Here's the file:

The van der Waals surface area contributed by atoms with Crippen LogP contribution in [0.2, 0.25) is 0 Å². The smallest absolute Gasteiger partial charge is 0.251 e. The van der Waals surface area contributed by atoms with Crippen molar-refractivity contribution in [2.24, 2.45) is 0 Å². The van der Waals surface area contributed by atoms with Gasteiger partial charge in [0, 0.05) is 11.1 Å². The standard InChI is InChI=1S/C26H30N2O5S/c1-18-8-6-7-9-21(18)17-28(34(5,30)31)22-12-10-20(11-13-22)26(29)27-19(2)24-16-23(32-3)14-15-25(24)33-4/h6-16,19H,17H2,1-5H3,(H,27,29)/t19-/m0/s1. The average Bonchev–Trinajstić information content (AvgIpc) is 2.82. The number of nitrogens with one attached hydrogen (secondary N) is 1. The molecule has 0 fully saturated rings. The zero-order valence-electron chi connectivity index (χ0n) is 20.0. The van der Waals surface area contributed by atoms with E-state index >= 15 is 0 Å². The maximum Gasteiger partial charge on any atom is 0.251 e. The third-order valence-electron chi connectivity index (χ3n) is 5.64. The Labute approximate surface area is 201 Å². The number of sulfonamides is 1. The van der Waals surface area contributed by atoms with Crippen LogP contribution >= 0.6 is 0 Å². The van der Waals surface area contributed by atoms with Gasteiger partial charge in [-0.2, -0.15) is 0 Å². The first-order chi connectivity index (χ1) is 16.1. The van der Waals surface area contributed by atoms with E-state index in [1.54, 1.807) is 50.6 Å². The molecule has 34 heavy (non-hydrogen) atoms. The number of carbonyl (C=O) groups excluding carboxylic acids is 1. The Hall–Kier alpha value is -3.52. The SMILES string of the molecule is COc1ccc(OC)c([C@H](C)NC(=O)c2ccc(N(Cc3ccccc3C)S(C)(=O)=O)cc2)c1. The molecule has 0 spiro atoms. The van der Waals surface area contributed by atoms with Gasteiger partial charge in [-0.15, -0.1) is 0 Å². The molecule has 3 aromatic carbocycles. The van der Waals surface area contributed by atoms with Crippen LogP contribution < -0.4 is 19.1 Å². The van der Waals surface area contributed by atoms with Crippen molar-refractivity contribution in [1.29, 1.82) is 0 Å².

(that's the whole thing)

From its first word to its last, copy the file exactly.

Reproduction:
The van der Waals surface area contributed by atoms with Crippen LogP contribution in [0.2, 0.25) is 0 Å². The smallest absolute Gasteiger partial charge is 0.251 e. The van der Waals surface area contributed by atoms with Crippen molar-refractivity contribution in [2.24, 2.45) is 0 Å². The van der Waals surface area contributed by atoms with Gasteiger partial charge in [0, 0.05) is 11.1 Å². The standard InChI is InChI=1S/C26H30N2O5S/c1-18-8-6-7-9-21(18)17-28(34(5,30)31)22-12-10-20(11-13-22)26(29)27-19(2)24-16-23(32-3)14-15-25(24)33-4/h6-16,19H,17H2,1-5H3,(H,27,29)/t19-/m0/s1. The average Bonchev–Trinajstić information content (AvgIpc) is 2.82. The number of nitrogens with one attached hydrogen (secondary N) is 1. The molecule has 0 fully saturated rings. The zero-order valence-electron chi connectivity index (χ0n) is 20.0. The van der Waals surface area contributed by atoms with E-state index >= 15 is 0 Å². The maximum Gasteiger partial charge on any atom is 0.251 e. The third-order valence-electron chi connectivity index (χ3n) is 5.64. The Labute approximate surface area is 201 Å². The number of sulfonamides is 1. The van der Waals surface area contributed by atoms with Crippen LogP contribution >= 0.6 is 0 Å². The van der Waals surface area contributed by atoms with Gasteiger partial charge in [-0.2, -0.15) is 0 Å². The first-order chi connectivity index (χ1) is 16.1. The van der Waals surface area contributed by atoms with E-state index in [1.54, 1.807) is 50.6 Å². The molecule has 34 heavy (non-hydrogen) atoms. The number of carbonyl (C=O) groups excluding carboxylic acids is 1. The Hall–Kier alpha value is -3.52. The SMILES string of the molecule is COc1ccc(OC)c([C@H](C)NC(=O)c2ccc(N(Cc3ccccc3C)S(C)(=O)=O)cc2)c1. The molecule has 0 spiro atoms. The van der Waals surface area contributed by atoms with Gasteiger partial charge in [-0.15, -0.1) is 0 Å². The molecule has 3 aromatic carbocycles. The van der Waals surface area contributed by atoms with Crippen LogP contribution < -0.4 is 19.1 Å². The van der Waals surface area contributed by atoms with Crippen molar-refractivity contribution in [1.29, 1.82) is 0 Å².